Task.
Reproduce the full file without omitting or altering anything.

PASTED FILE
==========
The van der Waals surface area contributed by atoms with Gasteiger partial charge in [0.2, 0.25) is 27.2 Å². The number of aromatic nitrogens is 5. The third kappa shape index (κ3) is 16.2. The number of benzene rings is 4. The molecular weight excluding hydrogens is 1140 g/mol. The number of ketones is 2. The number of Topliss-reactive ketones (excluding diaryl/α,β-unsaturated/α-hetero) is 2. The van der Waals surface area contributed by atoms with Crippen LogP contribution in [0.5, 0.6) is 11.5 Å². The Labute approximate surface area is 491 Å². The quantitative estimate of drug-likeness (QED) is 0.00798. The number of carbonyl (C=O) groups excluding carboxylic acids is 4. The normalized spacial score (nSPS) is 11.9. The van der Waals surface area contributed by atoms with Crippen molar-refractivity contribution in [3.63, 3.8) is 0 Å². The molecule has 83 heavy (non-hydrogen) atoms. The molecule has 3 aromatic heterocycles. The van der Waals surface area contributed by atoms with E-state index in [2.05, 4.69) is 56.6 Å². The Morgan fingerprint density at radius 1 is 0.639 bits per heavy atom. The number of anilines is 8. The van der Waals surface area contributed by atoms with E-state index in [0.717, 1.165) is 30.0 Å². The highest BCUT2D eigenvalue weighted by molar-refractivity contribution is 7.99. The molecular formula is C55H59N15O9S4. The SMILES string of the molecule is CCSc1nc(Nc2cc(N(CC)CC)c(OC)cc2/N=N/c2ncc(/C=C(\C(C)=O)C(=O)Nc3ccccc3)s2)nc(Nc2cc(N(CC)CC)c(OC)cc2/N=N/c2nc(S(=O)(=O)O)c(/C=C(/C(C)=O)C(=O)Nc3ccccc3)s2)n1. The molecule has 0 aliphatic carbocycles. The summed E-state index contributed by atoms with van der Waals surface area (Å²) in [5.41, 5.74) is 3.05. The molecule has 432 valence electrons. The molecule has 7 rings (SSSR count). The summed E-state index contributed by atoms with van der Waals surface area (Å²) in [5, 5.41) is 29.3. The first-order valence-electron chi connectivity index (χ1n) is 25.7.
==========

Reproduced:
The van der Waals surface area contributed by atoms with Gasteiger partial charge in [0.2, 0.25) is 27.2 Å². The number of aromatic nitrogens is 5. The third kappa shape index (κ3) is 16.2. The number of benzene rings is 4. The molecular weight excluding hydrogens is 1140 g/mol. The number of ketones is 2. The number of Topliss-reactive ketones (excluding diaryl/α,β-unsaturated/α-hetero) is 2. The van der Waals surface area contributed by atoms with Crippen LogP contribution in [0.5, 0.6) is 11.5 Å². The Labute approximate surface area is 491 Å². The quantitative estimate of drug-likeness (QED) is 0.00798. The number of carbonyl (C=O) groups excluding carboxylic acids is 4. The normalized spacial score (nSPS) is 11.9. The van der Waals surface area contributed by atoms with Crippen molar-refractivity contribution in [3.63, 3.8) is 0 Å². The molecule has 83 heavy (non-hydrogen) atoms. The molecule has 3 aromatic heterocycles. The van der Waals surface area contributed by atoms with E-state index in [2.05, 4.69) is 56.6 Å². The Morgan fingerprint density at radius 1 is 0.639 bits per heavy atom. The number of anilines is 8. The van der Waals surface area contributed by atoms with E-state index in [0.717, 1.165) is 30.0 Å². The highest BCUT2D eigenvalue weighted by molar-refractivity contribution is 7.99. The molecular formula is C55H59N15O9S4. The SMILES string of the molecule is CCSc1nc(Nc2cc(N(CC)CC)c(OC)cc2/N=N/c2ncc(/C=C(\C(C)=O)C(=O)Nc3ccccc3)s2)nc(Nc2cc(N(CC)CC)c(OC)cc2/N=N/c2nc(S(=O)(=O)O)c(/C=C(/C(C)=O)C(=O)Nc3ccccc3)s2)n1. The molecule has 0 aliphatic carbocycles. The summed E-state index contributed by atoms with van der Waals surface area (Å²) in [5.41, 5.74) is 3.05. The molecule has 432 valence electrons. The molecule has 7 rings (SSSR count). The summed E-state index contributed by atoms with van der Waals surface area (Å²) in [5, 5.41) is 29.3. The first-order valence-electron chi connectivity index (χ1n) is 25.7.